In the summer of 1944, Hepburn began volunteering for Dr. Hendrik Visser ’t Hooft, a handsome, 39-year-old physician and former Olympian. It was here her ties to the underground Resistance were formed. Visser ’t Hooft was an anti-German leader, and the hospital where he worked was the center of the Resistance in the area, with doctors helping to forge identity documents to assist those in hiding.
One of Hepburn’s contributions was dance. She began performing at illegal, by-invitation-only nighttime events designed to raise money for the Resistance. These nights were called “zwarte avonden,” or “black evenings,” because the hosts were forced to black out the windows so as not to be discovered by the enemy.
“Guards were posted outside to let us know when Germans approached,” Hepburn would later say. “The best audiences I ever had made not a single sound at the end of my performance.” Enlarge ImageRobert Matzen/Photographer unknown
The budding ballerina also delivered a Resistance newspaper, Oranjekrant. Because paper was in short supply, the newsletter was printed on a sheet half the size of a paper napkin.
“I stuffed them in my woolen socks in my wooden shoes, got on my bike and delivered them,” Hepburn would later recall.
And because Hepburn, having been educated in England, spoke English, she was tapped by Visser ’t Hooft to carry messages and food to downed Allied pilots in 1944. She was just a teenager, and still young enough to avoid suspicion from the police.
Hepburn’s family went as far as to harbor an English pilot shot down over the Netherlands, hiding him in the house, like Anne Frank. His presence brought the war home “to Audrey in a way a 15-year-old could never have expected,” the author writes.
According to Hepburn’s son, Luca Dotti, it was her favorite story to tell about the war.
‘My mother told me it was thrilling for her — it was risky, he was a stranger in uniform, a savior.’
“My mother told me it was thrilling for her — it was risky, he was a stranger in uniform, a savior, and therefore a knight and hero,” Dotti says in the book. “Then I learned about the German law that if you were caught hiding an enemy, the whole family would be taken away.”
It never came to that. It’s unclear how long the pilot stayed or what became of him, but he was never discovered by the Germans.
The war would still take a terrible toll on the teenage Hepburn and her family. They often survived without power, heat or water, and in the winter of 1944-45, food almost completely disappeared.
Hepburn would go as long as three days without eating, and for months breakfast was hot water and one slice of bread made from brown beans, with broth and a potato for lunch.
Her town was finally liberated by Allied troops in spring 1945. Hepburn and her family rushed from hiding in their house to discover soldiers pointing guns at them.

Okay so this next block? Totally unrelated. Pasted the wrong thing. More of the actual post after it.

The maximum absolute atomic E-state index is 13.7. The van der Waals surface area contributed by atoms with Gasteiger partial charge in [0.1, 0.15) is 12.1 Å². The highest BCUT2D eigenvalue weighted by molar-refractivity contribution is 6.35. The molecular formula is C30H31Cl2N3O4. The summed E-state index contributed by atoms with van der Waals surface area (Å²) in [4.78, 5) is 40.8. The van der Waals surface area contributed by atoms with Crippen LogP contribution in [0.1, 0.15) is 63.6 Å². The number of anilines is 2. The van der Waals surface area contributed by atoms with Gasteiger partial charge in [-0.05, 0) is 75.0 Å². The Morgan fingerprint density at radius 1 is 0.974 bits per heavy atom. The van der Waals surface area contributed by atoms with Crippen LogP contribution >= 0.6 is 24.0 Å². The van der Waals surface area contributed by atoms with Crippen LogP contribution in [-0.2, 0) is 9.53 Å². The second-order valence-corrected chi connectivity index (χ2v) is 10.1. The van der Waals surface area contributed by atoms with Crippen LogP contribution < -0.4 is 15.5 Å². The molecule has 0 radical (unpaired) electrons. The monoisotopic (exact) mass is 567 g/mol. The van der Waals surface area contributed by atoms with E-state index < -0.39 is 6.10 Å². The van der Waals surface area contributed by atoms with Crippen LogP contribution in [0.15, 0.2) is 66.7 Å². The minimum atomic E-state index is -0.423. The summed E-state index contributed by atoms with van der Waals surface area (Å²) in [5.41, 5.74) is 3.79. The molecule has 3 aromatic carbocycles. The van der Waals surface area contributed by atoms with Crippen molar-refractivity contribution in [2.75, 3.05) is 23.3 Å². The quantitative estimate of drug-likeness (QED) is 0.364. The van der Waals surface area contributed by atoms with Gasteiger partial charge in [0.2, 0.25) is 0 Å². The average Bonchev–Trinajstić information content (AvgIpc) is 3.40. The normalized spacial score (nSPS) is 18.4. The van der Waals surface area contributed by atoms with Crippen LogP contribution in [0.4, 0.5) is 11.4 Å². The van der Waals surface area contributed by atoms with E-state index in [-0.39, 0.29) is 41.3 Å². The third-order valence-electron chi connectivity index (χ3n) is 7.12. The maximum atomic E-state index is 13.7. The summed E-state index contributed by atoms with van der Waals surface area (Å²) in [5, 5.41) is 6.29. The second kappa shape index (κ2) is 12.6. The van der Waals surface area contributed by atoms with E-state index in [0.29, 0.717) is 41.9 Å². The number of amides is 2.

Hepburn blurted out some words in English, and the troops erupted in cheers, one crying, “Not only have we liberated a town, we have liberated an English girl!”
After the war, Hepburn continued to dance and found other ways to make money, including modeling. In 1948, she landed her first acting gig and was cast in a low-budget travelogue called “Nederlands in Zeven Lessen” (“Dutch in Seven Lessons”). A gamine Hepburn can be seen walking across a street and smiling at the camera. Because film stock was so expensive, the filmmakers simply used Hepburn’s audition in the finished movie. Enlarge ImageAudrey Hepburn portrays a ballerina in the film “Secret People.”Matzen Collection
The experience still didn’t diminish her passion for ballet, and she soon moved to London to study dance. Quickly, however, she discovered that at 5 feet 7, she was too tall to ever make it as a ballerina, and she turned to the stage.
She was cast as a dancer with a single line in a West End musical called “High Button Shoes.” More stage roles followed, and she was on her way.
When she arrived in New York in 1951 to star in Broadway’s “Gigi,” her mother was not with her.
Despite the family’s aid to the Resistance, van Heemstra was still eyed by some as a Nazi collaborator, as a result of her vocal prewar support.
Witnesses after the war testified that she had Nazi paraphernalia in her apartment and had associated with members of the secret police. She denied the charges, though the stain was enough for her to be refused entry to the United States.
The war was long over, but its consequences would follow Hepburn and her family forever.
“For all that she would become,” the author writes, “Academy Award-winning actress, Givenchy fashion plate and international jet setter so at home on the Riviera or in Rome or Paris, the war years remained all too close.